How to Avoid Being Miscast in a SOPA Opera

Friday, January 20, 2012

Kevin McAleavey


I've promised my editors that for once, I would refrain from making admins suffer the earbug of the tune from that 1960's CBS show about passengers and crew shipwrecked on that other island, as well as summoning highly absorbent cartoon characters and their friends "under the sea" in order to prevent any potential copyright claims since SOPA seems to be on many minds right now along with plenty of drama afoot.

However, I have had strange dreams of uploading "Pirate Bay" links to to see if they'd take their own site down.

I'm an old guy myself, and have actually paid for all of the music and videos I own. And I often question why, given what passes for "entertainment" these days. I was a partner in a security software business as well only to find that so many copies of our software had been pirated that our bandwidth costs for updating all the freeloaders exceeded our gross sales and that put us under. Thus I'm acutely aware of all the political issues involved, as well as the motivation for the counterattacks.

I also did my time as a network administrator for a state agency back in the days when Novell didn't know what to do with TCP/IP and so I had to add this newfangled thing called "Linux" alongside our Novell servers in our glass room so we could talk to milnet also. It got too comfortable, and securing it was pretty easy.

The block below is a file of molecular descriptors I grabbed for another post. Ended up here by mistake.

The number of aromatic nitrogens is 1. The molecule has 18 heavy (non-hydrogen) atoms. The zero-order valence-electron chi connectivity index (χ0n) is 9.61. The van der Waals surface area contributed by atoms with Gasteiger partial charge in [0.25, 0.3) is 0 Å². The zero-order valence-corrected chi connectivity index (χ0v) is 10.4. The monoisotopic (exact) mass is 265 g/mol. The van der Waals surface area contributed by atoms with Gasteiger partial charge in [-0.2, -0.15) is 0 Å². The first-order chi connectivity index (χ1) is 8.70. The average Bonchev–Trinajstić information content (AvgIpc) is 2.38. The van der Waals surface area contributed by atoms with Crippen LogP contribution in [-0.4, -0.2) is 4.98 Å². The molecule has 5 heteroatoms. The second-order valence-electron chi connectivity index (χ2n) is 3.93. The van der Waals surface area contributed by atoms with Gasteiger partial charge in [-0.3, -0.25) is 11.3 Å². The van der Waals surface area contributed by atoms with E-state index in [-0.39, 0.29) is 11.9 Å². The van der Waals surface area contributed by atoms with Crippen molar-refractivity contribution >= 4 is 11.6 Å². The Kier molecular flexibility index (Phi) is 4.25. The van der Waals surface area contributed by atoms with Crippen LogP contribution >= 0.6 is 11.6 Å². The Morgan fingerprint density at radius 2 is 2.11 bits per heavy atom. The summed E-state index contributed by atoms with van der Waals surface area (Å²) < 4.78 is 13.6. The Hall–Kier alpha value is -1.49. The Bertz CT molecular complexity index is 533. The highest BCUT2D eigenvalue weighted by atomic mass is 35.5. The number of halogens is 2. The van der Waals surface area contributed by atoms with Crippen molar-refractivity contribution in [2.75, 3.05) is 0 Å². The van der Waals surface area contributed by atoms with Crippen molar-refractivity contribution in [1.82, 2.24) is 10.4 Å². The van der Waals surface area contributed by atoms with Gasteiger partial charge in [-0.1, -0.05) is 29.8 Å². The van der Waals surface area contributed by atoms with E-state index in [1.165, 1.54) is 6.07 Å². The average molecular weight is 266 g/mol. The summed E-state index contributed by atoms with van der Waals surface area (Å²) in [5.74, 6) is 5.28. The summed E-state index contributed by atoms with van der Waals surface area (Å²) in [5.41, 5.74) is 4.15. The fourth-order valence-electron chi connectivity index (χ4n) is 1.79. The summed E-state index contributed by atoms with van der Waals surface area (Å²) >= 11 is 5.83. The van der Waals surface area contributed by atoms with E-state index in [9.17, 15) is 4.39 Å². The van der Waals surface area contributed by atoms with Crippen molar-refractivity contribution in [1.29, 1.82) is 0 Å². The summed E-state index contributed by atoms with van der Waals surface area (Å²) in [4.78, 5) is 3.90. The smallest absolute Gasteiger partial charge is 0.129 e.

I got so bored in that glass room that I preferred to secure the REAL problem: our users. And so for the rest of my career, I focused on the "stupid" in the house and hired people to get trapped in the glass cage waiting for that inevitable halon dump to occur when a power supply in one of the boxes had its next meltdown.

For all those years, and all those vouchers to send off the server guys for Special High Intensity Training, I assumed that they actually paid attention in class. To my regret over the years, it seems as though we're no more secure than we were years ago and that frustration is what I often write about here. This time will be no different.

With DDOS attacks on a massive scale, and the crew gone over the side, I've decided to accidentally fall into the lifeboat along with the missing admins and since we're apparently trying to avoid the coast guard, I'll take this opportunity to break open that box of books and offer some of the training you guys and gals missed when you were on shore leave.

I'm going to provide a lot of links as well here, so plan on spending a good amount of time on the required reading that managers of all those "tango downs" should have done prior to the mass attacks on sites that should have had the capacity and expertise to have survived yesterday.

First, let's try to identify what we're up against. I'm not going to bother with definitions of DDOS attacks, everybody should know all about that by now after last year. We all know about the Lulzers and their "Low Orbit Ion Cannon" (LOIC) but that was just a toy.

Better yet, the author of LOIC built in a tattletale which allowed the authorities to hunt down those who used it. I lol'd when I first analyzed it in our lab. But that's not the only toy out there, and "Anonymous" has its hands on much better toys with anonymity features built in to hide their tracks in many cases.

LOIC was originally written in C#, but a later variant was created in Javascript (please read about it, detection and mitigation information will be contained in each of these links) which permits it to be deployed from any internet connected device such as phones. Again, LOIC and its JS variant are simple toys, but in the hands of enough people can create quite a formidable "traditional" DDOS attack on a site.